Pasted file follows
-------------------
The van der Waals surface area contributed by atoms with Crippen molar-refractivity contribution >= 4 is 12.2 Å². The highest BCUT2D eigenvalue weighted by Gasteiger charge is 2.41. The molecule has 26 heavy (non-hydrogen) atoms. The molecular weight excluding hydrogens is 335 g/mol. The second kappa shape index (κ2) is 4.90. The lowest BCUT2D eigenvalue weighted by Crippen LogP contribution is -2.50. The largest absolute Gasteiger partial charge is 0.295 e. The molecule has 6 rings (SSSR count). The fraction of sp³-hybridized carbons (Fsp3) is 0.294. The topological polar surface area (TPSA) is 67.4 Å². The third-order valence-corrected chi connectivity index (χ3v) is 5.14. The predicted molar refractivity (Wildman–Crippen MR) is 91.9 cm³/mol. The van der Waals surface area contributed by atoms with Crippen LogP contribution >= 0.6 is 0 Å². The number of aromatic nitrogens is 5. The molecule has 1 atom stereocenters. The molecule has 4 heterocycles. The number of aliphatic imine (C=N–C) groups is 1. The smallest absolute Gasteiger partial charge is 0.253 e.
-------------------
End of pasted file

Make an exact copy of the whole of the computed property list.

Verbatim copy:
The van der Waals surface area contributed by atoms with Crippen molar-refractivity contribution >= 4 is 12.2 Å². The highest BCUT2D eigenvalue weighted by Gasteiger charge is 2.41. The molecule has 26 heavy (non-hydrogen) atoms. The molecular weight excluding hydrogens is 335 g/mol. The second kappa shape index (κ2) is 4.90. The lowest BCUT2D eigenvalue weighted by Crippen LogP contribution is -2.50. The largest absolute Gasteiger partial charge is 0.295 e. The molecule has 6 rings (SSSR count). The fraction of sp³-hybridized carbons (Fsp3) is 0.294. The topological polar surface area (TPSA) is 67.4 Å². The third-order valence-corrected chi connectivity index (χ3v) is 5.14. The predicted molar refractivity (Wildman–Crippen MR) is 91.9 cm³/mol. The van der Waals surface area contributed by atoms with Crippen LogP contribution >= 0.6 is 0 Å². The number of aromatic nitrogens is 5. The molecule has 1 atom stereocenters. The molecule has 4 heterocycles. The number of aliphatic imine (C=N–C) groups is 1. The smallest absolute Gasteiger partial charge is 0.253 e.